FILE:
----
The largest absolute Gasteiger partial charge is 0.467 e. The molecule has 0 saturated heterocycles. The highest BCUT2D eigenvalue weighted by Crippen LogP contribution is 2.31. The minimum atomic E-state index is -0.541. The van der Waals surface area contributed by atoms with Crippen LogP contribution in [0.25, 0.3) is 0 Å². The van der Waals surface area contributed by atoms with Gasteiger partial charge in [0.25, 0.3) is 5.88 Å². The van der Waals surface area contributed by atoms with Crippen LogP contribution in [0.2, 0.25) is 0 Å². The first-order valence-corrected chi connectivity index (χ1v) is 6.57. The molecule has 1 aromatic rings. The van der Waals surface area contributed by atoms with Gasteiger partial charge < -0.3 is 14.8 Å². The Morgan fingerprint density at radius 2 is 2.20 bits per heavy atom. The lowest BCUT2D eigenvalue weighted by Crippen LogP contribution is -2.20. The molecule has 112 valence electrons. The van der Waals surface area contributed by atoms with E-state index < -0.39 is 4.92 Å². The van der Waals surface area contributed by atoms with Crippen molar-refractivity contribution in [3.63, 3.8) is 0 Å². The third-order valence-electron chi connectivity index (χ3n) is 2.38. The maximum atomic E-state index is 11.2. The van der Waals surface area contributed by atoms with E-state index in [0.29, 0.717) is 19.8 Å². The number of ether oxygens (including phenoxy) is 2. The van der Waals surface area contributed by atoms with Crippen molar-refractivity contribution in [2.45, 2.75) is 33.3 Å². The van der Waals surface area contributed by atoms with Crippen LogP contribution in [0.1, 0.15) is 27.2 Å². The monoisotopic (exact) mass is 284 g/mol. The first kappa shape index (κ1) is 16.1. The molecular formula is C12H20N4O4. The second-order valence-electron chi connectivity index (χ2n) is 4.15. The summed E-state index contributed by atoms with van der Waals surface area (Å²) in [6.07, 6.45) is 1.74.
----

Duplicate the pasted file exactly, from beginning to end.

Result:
The largest absolute Gasteiger partial charge is 0.467 e. The molecule has 0 saturated heterocycles. The highest BCUT2D eigenvalue weighted by Crippen LogP contribution is 2.31. The minimum atomic E-state index is -0.541. The van der Waals surface area contributed by atoms with Crippen LogP contribution in [0.25, 0.3) is 0 Å². The van der Waals surface area contributed by atoms with Gasteiger partial charge in [0.25, 0.3) is 5.88 Å². The van der Waals surface area contributed by atoms with Crippen LogP contribution in [0.2, 0.25) is 0 Å². The first-order valence-corrected chi connectivity index (χ1v) is 6.57. The molecule has 1 aromatic rings. The van der Waals surface area contributed by atoms with Gasteiger partial charge < -0.3 is 14.8 Å². The Morgan fingerprint density at radius 2 is 2.20 bits per heavy atom. The lowest BCUT2D eigenvalue weighted by Crippen LogP contribution is -2.20. The molecule has 112 valence electrons. The van der Waals surface area contributed by atoms with E-state index < -0.39 is 4.92 Å². The van der Waals surface area contributed by atoms with Crippen molar-refractivity contribution in [3.63, 3.8) is 0 Å². The third-order valence-electron chi connectivity index (χ3n) is 2.38. The maximum atomic E-state index is 11.2. The van der Waals surface area contributed by atoms with E-state index in [0.29, 0.717) is 19.8 Å². The number of ether oxygens (including phenoxy) is 2. The van der Waals surface area contributed by atoms with Crippen molar-refractivity contribution in [2.45, 2.75) is 33.3 Å². The van der Waals surface area contributed by atoms with Crippen LogP contribution in [0.1, 0.15) is 27.2 Å². The monoisotopic (exact) mass is 284 g/mol. The first kappa shape index (κ1) is 16.1. The molecular formula is C12H20N4O4. The second-order valence-electron chi connectivity index (χ2n) is 4.15. The summed E-state index contributed by atoms with van der Waals surface area (Å²) in [6.07, 6.45) is 1.74.